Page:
Martin was an eternal optimist, and his friends and family said his optimism was contagious. Anyone who knew him experienced his giant personality, passion for life, and regular practical jokes. Ten years ago, he was diagnosed with advanced squamous cell cancer and given a grim prognosis. He remained unfailingly optimistic, keeping cancer at bay and relishing the 10 additional years he lived after his victory over the disease. Martin was able to touch so many more lives as a result, family members said. He was able to enjoy the birth of his youngest grandchild, the wedding of his oldest, and so many shared experiences with those he loved, those he met at the Hamilton Jewelers stores, and those whose random interactions with Martin occurred while waiting in line at the deli or the hardware store. Along with Denise, he was also able to continue to be a part of the communities he loved in Mercer County and Palm Beach Gardens, regularly saying, “I truly can’t believe how fortunate I am to be able to live in such a fantastic community with so many wonderful friends.” He enjoyed the company of people from all cultures and backgrounds and created an atmosphere around him of warmth, care, and concern. One of his favorite pastimes was to walk around town or the community and meet new people, and he always relished having even a small connection with a stranger. He loved new ideas and innovation, which he encouraged with everyone he met. With all of his life’s accomplishments and the people he cherished along the way, he loved and cherished his family most of all. The patriarch of the Siegel family, his family will remember him as a happy, proud and loving husband, father and grandfather.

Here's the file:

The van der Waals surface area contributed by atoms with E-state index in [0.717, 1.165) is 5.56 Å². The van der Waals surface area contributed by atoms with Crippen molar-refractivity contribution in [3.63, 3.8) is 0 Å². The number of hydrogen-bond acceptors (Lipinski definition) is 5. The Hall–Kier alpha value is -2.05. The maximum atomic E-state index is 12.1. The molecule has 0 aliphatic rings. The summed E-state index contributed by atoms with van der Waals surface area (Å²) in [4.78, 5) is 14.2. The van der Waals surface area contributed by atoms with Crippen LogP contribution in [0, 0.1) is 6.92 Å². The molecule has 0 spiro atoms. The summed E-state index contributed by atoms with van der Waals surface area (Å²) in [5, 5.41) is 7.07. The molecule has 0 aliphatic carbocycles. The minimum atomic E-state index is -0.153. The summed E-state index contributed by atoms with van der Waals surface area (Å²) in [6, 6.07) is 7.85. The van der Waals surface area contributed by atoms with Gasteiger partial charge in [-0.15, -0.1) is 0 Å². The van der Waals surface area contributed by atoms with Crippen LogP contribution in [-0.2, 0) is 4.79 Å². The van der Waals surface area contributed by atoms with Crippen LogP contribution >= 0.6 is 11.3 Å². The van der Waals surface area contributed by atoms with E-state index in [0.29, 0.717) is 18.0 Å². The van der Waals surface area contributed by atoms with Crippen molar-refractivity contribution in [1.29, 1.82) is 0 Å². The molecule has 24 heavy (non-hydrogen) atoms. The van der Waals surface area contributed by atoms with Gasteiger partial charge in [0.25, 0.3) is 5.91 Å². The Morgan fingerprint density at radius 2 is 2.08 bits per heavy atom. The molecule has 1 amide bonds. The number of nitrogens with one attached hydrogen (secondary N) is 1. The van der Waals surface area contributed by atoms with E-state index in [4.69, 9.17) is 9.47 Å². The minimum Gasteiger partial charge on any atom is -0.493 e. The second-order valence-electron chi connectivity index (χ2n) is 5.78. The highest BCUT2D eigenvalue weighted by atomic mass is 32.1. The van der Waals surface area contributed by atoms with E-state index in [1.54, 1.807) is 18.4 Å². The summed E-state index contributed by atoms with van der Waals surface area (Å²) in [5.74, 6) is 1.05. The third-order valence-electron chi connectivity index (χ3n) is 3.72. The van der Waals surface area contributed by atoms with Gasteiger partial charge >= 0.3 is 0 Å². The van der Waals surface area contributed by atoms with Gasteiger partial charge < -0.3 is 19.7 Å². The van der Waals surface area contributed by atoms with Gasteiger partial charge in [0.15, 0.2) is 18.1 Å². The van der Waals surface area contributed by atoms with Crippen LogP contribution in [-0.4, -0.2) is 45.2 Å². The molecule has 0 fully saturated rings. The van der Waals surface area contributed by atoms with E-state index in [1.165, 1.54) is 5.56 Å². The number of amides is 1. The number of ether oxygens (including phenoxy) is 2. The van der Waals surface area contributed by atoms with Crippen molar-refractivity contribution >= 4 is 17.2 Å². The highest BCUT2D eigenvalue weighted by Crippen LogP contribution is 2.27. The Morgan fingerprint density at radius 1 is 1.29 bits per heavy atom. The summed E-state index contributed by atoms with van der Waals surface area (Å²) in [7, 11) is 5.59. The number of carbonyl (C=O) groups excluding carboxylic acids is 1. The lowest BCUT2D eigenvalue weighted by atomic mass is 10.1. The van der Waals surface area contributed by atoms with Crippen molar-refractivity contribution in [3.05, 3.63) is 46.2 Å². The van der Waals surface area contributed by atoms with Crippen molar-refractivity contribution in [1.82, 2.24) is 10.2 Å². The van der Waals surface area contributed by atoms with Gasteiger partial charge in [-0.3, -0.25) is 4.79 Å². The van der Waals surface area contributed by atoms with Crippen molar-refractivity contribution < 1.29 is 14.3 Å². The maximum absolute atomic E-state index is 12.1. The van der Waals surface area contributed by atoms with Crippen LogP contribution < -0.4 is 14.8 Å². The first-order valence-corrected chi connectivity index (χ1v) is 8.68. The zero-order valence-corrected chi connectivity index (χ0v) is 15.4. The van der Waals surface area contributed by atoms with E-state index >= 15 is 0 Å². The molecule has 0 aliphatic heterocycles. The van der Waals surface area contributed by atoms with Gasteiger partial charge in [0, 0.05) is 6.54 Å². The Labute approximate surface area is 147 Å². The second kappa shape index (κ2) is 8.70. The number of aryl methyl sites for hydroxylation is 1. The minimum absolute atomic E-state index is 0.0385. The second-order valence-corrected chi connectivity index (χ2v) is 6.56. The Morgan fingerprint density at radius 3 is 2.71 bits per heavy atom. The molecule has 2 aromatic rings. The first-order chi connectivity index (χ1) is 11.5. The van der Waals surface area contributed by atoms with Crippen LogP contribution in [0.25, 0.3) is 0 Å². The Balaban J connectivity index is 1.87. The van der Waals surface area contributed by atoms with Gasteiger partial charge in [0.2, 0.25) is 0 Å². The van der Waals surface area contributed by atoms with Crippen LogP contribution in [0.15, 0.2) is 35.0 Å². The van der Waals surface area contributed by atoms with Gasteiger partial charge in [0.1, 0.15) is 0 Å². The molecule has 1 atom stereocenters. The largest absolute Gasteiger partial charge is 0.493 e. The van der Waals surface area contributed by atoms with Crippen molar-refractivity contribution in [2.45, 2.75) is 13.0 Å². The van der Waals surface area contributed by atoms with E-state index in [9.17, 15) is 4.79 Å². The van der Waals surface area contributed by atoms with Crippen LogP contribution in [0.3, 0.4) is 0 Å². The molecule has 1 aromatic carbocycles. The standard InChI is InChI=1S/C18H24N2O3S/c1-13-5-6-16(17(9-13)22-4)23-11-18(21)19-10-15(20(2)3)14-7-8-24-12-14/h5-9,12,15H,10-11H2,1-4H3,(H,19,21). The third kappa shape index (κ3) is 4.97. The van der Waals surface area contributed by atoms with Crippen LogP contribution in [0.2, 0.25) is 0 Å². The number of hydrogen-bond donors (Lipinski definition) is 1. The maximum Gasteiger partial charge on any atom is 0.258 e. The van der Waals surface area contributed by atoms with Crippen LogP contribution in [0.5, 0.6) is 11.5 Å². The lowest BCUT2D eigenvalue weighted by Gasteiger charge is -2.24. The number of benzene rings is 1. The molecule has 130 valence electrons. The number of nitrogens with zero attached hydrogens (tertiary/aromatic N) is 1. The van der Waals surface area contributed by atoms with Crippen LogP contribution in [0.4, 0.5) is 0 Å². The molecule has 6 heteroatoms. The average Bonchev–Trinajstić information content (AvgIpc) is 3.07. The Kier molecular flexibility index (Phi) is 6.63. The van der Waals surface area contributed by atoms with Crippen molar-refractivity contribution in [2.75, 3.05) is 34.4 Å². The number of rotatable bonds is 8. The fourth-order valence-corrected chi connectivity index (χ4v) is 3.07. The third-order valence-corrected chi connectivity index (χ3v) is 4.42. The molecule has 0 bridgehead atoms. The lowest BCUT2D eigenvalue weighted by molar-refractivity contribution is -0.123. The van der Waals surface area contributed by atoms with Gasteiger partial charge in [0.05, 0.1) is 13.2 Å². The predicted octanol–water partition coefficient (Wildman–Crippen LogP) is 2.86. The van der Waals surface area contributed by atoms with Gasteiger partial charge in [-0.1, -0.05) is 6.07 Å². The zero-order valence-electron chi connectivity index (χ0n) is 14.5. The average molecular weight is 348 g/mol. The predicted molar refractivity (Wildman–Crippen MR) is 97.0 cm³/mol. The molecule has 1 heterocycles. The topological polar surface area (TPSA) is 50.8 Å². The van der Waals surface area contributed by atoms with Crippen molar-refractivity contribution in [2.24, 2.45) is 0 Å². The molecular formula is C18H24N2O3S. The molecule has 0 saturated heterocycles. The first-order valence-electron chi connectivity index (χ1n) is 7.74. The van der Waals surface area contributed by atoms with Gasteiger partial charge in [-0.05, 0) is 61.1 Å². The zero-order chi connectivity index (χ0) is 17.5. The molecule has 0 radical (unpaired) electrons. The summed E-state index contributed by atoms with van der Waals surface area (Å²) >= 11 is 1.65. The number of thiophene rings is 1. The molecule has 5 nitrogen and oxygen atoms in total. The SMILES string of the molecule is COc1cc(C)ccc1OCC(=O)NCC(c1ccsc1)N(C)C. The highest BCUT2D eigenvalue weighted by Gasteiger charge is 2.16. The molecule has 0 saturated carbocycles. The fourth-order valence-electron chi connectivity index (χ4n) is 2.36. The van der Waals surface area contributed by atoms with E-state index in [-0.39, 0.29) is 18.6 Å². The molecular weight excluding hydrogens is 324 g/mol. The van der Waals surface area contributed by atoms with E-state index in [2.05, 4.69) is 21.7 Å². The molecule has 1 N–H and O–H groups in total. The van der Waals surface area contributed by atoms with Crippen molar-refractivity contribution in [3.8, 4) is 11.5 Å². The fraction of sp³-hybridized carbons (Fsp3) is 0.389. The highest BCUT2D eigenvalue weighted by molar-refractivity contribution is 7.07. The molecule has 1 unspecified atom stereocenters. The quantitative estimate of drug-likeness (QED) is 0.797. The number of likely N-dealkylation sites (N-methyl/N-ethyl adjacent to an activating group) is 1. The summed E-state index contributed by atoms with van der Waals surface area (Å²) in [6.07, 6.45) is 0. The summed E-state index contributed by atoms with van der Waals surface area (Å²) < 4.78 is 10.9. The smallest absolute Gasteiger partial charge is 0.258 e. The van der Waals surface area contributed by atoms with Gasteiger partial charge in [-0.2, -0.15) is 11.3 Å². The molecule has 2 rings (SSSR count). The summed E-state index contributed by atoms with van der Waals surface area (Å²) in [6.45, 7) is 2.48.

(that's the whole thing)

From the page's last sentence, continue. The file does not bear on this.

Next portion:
Martin is predeceased by his sister, Rita Goodman, and is survived by his wife, Denise (Ulanet),; his sons Hank (Lisette), Jeffrey (Heidi), Scott (Lucy), and Peter (Kari); and grandchildren Andrew (Betsey), Benjamin, Emily, Ellie, Hannah, Jake, and Abigail. Funeral services will be held Friday, Dec. 20, at 2 p.m. at Adath Israel Congregation, which is located at 1958 Lawrenceville Rd. in Lawrenceville. Burial will follow at Ewing Cemetery. Friends will be received at the home of Lisette and Hank Siegel in Princeton from 5 to 8 p.m. on Friday. On Saturday and Sunday evening, calling hours will be from 4 to 8 p.m. at 32 Creek Run in New Hope, Pa., with a memorial service at 6:30 p.m. The family respectfully conveys Martin’s wishes that in lieu of flowers, those wishing to do so may donate to the Martin Siegel Community Fund of the Princeton Area Community Foundation, or to Greenwood House in Ewing. Funeral arrangements are by Orland’s Ewing Memorial Chapel. Orland’s Ewing Memorial Chapel 1534 Pennington Rd. Ewing, NJ 08618, (609) 883-1400